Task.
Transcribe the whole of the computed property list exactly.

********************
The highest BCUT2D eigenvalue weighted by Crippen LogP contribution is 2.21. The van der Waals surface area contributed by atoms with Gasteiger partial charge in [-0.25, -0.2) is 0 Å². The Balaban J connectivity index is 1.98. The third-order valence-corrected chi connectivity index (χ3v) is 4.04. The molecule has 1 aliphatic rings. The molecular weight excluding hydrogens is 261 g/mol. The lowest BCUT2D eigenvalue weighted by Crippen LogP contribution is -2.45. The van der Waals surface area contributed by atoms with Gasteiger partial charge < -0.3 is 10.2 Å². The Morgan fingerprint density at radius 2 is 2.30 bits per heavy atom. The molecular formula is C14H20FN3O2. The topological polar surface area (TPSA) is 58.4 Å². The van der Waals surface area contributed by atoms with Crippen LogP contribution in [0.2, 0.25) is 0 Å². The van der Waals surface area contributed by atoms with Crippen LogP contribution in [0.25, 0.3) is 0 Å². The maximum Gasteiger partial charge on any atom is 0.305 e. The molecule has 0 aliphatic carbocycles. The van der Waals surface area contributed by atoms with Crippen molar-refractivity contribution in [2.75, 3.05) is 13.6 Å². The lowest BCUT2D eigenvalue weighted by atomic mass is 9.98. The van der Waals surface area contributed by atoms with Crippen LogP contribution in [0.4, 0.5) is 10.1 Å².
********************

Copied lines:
The highest BCUT2D eigenvalue weighted by Crippen LogP contribution is 2.21. The van der Waals surface area contributed by atoms with Gasteiger partial charge in [-0.25, -0.2) is 0 Å². The Balaban J connectivity index is 1.98. The third-order valence-corrected chi connectivity index (χ3v) is 4.04. The molecule has 1 aliphatic rings. The molecular weight excluding hydrogens is 261 g/mol. The lowest BCUT2D eigenvalue weighted by Crippen LogP contribution is -2.45. The van der Waals surface area contributed by atoms with Gasteiger partial charge < -0.3 is 10.2 Å². The Morgan fingerprint density at radius 2 is 2.30 bits per heavy atom. The molecular formula is C14H20FN3O2. The topological polar surface area (TPSA) is 58.4 Å². The van der Waals surface area contributed by atoms with Crippen LogP contribution in [0.2, 0.25) is 0 Å². The van der Waals surface area contributed by atoms with Crippen LogP contribution in [0.25, 0.3) is 0 Å². The maximum Gasteiger partial charge on any atom is 0.305 e. The molecule has 0 aliphatic carbocycles. The van der Waals surface area contributed by atoms with Crippen molar-refractivity contribution in [2.75, 3.05) is 13.6 Å². The lowest BCUT2D eigenvalue weighted by atomic mass is 9.98. The van der Waals surface area contributed by atoms with Crippen LogP contribution in [0.4, 0.5) is 10.1 Å².